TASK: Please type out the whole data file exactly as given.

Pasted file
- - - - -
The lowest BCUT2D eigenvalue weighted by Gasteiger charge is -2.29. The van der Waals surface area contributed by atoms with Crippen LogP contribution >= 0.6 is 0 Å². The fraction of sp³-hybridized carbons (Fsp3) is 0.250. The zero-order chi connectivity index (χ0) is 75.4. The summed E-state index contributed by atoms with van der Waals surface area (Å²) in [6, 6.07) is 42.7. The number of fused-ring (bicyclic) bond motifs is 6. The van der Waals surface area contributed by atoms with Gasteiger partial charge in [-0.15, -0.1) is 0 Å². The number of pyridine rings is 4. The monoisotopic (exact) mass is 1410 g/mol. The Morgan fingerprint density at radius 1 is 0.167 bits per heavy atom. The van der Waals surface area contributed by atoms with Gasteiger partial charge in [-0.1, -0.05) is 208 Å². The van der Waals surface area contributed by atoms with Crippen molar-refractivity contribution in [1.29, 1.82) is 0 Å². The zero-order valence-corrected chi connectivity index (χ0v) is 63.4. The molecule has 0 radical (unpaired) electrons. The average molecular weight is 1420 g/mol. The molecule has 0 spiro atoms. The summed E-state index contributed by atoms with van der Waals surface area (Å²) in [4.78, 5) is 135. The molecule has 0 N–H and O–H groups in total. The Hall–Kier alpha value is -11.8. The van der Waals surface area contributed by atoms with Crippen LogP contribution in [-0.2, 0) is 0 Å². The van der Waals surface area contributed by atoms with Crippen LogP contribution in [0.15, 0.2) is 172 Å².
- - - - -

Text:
The lowest BCUT2D eigenvalue weighted by Gasteiger charge is -2.29. The van der Waals surface area contributed by atoms with Crippen LogP contribution >= 0.6 is 0 Å². The fraction of sp³-hybridized carbons (Fsp3) is 0.250. The zero-order chi connectivity index (χ0) is 75.4. The summed E-state index contributed by atoms with van der Waals surface area (Å²) in [6, 6.07) is 42.7. The number of fused-ring (bicyclic) bond motifs is 6. The van der Waals surface area contributed by atoms with Gasteiger partial charge in [-0.15, -0.1) is 0 Å². The number of pyridine rings is 4. The monoisotopic (exact) mass is 1410 g/mol. The Morgan fingerprint density at radius 1 is 0.167 bits per heavy atom. The van der Waals surface area contributed by atoms with Gasteiger partial charge in [-0.1, -0.05) is 208 Å². The van der Waals surface area contributed by atoms with Crippen molar-refractivity contribution in [1.29, 1.82) is 0 Å². The zero-order valence-corrected chi connectivity index (χ0v) is 63.4. The molecule has 0 radical (unpaired) electrons. The average molecular weight is 1420 g/mol. The molecule has 0 spiro atoms. The summed E-state index contributed by atoms with van der Waals surface area (Å²) in [4.78, 5) is 135. The molecule has 0 N–H and O–H groups in total. The Hall–Kier alpha value is -11.8. The van der Waals surface area contributed by atoms with Crippen LogP contribution in [-0.2, 0) is 0 Å². The van der Waals surface area contributed by atoms with Crippen LogP contribution in [0.15, 0.2) is 172 Å².